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Depression – Psychodynamics and Cognitive Behavioral Therapy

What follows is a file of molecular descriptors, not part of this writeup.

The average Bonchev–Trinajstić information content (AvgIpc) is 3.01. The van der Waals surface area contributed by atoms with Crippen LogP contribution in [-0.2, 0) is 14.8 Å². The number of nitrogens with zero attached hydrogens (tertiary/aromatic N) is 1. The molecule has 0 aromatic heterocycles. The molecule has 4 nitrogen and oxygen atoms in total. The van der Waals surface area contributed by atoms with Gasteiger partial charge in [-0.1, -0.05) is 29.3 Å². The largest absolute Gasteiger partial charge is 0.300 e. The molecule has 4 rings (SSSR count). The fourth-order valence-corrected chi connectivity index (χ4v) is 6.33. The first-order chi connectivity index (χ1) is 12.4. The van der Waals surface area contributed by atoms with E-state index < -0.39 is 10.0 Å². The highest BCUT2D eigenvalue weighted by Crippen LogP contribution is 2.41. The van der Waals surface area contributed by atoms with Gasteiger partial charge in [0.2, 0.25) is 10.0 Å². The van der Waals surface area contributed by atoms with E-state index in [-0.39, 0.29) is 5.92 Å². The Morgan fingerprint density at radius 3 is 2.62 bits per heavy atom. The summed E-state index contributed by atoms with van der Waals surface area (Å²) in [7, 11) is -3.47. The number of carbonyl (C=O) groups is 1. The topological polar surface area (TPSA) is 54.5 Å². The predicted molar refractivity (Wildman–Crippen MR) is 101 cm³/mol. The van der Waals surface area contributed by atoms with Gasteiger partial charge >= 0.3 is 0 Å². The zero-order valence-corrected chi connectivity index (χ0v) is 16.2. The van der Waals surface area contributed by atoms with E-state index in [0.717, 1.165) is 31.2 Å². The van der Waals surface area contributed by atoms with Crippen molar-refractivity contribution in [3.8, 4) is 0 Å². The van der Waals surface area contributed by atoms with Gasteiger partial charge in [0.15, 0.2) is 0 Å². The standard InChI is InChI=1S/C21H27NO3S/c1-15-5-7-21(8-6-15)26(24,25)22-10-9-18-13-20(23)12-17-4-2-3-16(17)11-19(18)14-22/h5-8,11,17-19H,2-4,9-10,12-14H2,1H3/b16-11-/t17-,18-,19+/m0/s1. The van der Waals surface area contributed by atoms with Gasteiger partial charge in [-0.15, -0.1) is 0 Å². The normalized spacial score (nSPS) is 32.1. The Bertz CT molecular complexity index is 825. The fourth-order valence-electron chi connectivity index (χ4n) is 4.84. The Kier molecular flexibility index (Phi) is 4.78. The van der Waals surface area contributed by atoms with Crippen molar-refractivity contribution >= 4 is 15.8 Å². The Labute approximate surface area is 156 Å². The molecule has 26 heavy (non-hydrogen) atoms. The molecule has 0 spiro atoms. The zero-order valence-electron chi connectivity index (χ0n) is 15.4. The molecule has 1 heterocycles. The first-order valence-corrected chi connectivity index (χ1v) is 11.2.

The difference between CBT (or cognitive behavioral therapy) and psychodynamic is also in the role of the therapist. In CBT, the therapist takes a role of more of like a teacher and in psychodynamic, it’s a person that is there to guide you to help you process events. So what happens with CBT or cognitive behavioral therapy? You’re going to explore your negative thoughts, those patterns that you keep on repeating. In psychodynamic you’re going to go more into the past and look into what has brought you here. A good analogy that I like to use for this is a band-aid analogy. So imagine that you got hurt and you have this horrible wound now. It’s an open wound, it’s bleeding. So the first thing to do is to go ahead and grab band-aid to stop the bleeding. Well, the band-aid does not do much. It stops the bleeding and it might take a little bit of the pain away, but the reality is the wound is still there and it will keep on hurting and it will show up maybe in other areas it might get infected and show up in other areas. CBT and psychodynamic work sort of in those ways. CBT is sort of like that band-aid – it will give you the tools to help you manage your symptoms that you’re struggling with right now. That doesn’t mean it heals. It will not heal your emotional wound. It just helps you cope with it. Psychodynamic goes more into the wound, deep into the wound to see how it took place and how we can start healing. So I know that I’m a little bit biased on this because I am a psychodynamic therapist, but the reality is that there are two different kinds and you can still (as a psychodynamic therapist) I can provide you with some tools, which I usually do such as breathing techniques to help you cope right away with your, your most intense symptoms.

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